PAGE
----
The Telegraph
Saturday , January 26 , 2013
Since 1st March, 1999
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Visual Arts

Partha Pratim Deb is a rare artist — a free spirit who never cared much for the market. That was quite obvious from his exhibition, Play for Joy of Seeing, held at Aakriti Art Gallery from December 25 to January 19. This exhibition was quite exceptional because for once there were neither paintings nor sculptures on display. Instead there was a colourful medley of strange — even bizarre — objects displayed not on the walls or on the floor but on small tables covered with tiny white pebbles that highlighted the chromatic brilliance of these works. The material used was also varied — from terracotta to scraps of leather, paper pulp, sand dust, a bottlebrush, a urinal, old newspapers and stuff that we would rather throw away than preserve.

One did not have to look too closely at them to gather that some of these assemblages were composed mostly of things used in everyday life that are discarded after these have lost their utility as a consequence of wear and tear. This apart, the most remarkable thing about Deb’s work is how the alchemy of his imagination has turned these objects, which are in actuality pieces of junk, into things that exude joy — fun even. They easily communicate the joy that the artist must have felt while creating them, and the viewer too is not deprived for s/he is allowed to share this feeling of elation.

The joy may spring from the unlikely, whimsical and idiosyncratic manner in which he defamiliarizes objects that are taken for granted. Deb takes these out of context, when they shed their workaday garb, and take on, as it were, a guise that gives them an altogether new identity that is often at conflict with their earlier ones. Shape shifting is one expression that comes immediately to mind on viewing his art. He has an eye for identifying the unfamiliar in the most commonplace of objects and works on them accordingly.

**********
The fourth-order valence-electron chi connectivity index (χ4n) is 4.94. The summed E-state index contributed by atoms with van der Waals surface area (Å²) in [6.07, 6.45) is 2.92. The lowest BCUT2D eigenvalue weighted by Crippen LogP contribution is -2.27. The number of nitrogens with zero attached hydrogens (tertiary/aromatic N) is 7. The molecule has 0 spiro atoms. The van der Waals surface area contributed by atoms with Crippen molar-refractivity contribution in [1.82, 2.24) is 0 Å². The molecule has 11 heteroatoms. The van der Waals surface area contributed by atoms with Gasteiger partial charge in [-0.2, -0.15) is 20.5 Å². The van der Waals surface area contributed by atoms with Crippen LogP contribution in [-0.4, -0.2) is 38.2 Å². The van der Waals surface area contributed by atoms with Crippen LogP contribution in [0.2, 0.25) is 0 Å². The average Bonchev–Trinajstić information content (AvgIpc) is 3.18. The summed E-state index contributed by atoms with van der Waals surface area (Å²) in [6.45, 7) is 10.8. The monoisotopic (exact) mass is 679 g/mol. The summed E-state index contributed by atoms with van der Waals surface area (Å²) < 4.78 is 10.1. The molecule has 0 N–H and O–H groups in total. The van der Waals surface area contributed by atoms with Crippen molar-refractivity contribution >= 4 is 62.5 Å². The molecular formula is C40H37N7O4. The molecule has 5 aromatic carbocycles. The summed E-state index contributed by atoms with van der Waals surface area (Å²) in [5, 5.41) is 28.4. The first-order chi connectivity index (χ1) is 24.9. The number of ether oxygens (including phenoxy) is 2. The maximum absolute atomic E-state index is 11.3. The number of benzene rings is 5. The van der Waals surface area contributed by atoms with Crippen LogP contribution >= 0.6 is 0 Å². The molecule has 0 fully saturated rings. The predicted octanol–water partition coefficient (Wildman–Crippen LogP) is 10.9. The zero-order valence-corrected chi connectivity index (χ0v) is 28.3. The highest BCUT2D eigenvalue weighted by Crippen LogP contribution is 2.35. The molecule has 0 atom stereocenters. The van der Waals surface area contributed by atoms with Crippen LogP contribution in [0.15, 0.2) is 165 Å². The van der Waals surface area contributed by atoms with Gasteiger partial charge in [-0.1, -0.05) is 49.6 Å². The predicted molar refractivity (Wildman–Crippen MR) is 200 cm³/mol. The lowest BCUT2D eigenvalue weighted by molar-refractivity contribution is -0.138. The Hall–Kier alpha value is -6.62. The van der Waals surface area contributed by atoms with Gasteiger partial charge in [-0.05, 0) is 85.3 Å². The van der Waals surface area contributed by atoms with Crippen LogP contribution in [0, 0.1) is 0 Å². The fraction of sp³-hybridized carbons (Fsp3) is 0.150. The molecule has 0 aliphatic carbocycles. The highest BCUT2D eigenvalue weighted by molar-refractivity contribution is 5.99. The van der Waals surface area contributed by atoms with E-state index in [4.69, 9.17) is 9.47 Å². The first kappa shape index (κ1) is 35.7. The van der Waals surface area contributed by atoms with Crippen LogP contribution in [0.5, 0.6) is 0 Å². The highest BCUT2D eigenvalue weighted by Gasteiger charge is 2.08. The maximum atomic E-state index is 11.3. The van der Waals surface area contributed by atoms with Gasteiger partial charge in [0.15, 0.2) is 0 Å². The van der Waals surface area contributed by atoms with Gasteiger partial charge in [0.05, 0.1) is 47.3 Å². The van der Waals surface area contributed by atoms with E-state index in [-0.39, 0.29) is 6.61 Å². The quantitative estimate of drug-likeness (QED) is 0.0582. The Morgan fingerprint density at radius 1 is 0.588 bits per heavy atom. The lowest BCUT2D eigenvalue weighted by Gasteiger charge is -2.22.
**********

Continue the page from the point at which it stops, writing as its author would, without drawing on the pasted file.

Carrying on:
A pressure cooker, a hotwater bottle, a kadhai, a bottlebrush, a kerosene lamp, an old telephone —Deb spares nothing. A bright splash of enamel paint, perhaps a pinch of sawdust, an arrangement with other objects — and voila! — another creation is ready. Deb had been trained in Santiniketan and he began his career as an art teacher in a girls’ school in Agartala in 1969, where art material was not easily available. So he had no choice but to start experimenting in other media.

Rivalry with the students of the Government College of Art & Craft, whose training was (and still is) basically academic, also pushed Deb into using unconventional materials and methods to create an unending stream of works never meant to be exhibited. After he joined Rabindra Bharati University in 1972, he would work in the classroom itself, exposing his students to his unorthodox process. This was before the University Grants Commission had prescribed a rigid syllabus for the university.

It is easy to trace the artists who may have influenced Deb. While he shares the playfulness of a K.G. Subramanyan and the whimsies of Sukumar Ray, Deb’s humour is not without a critical edge communicated through the human figures, who, like the ones of indeterminate identity (in every way) in his drawings, seem to be caught in rather awkward situations of which they cannot make much sense. The simplicity of these figures underlines this existentialist dilemma. Everything is uncertain about them save their humanness. The bottles hanging casually have labels that are anything but playful. But these can be missed easily.

Think of the figure sitting atop a colourful hurricane lantern, its hands tied with a piece of string, or the pensive one on the lid of a pressure cooker, springing out like a Jack in the Box, herded on a springboard, dangling from a chain or lying supine inside a newspaper folder (picture). Even the cat made of bottlebrushes has a human face.

Deb’s whimsicality is expressed best in his anthropomorphic garments with drawings tailored from old newspapers, painted canvas strips and leather, the pot on a battered kerosene stove spewing forth froth of coloured thread (all in brilliant yellow enamel paint), and the ‘insects’ made of paper pulp and sawdust. He has mastered the art of trompe l’oeil as well. His sea creatures and slugs with their slimy textures are actually made of terracotta painted over. The tables laid out with ‘food’ look scrumptious. But what are they save paper pulp and enamel paint? He easily deceives the eye.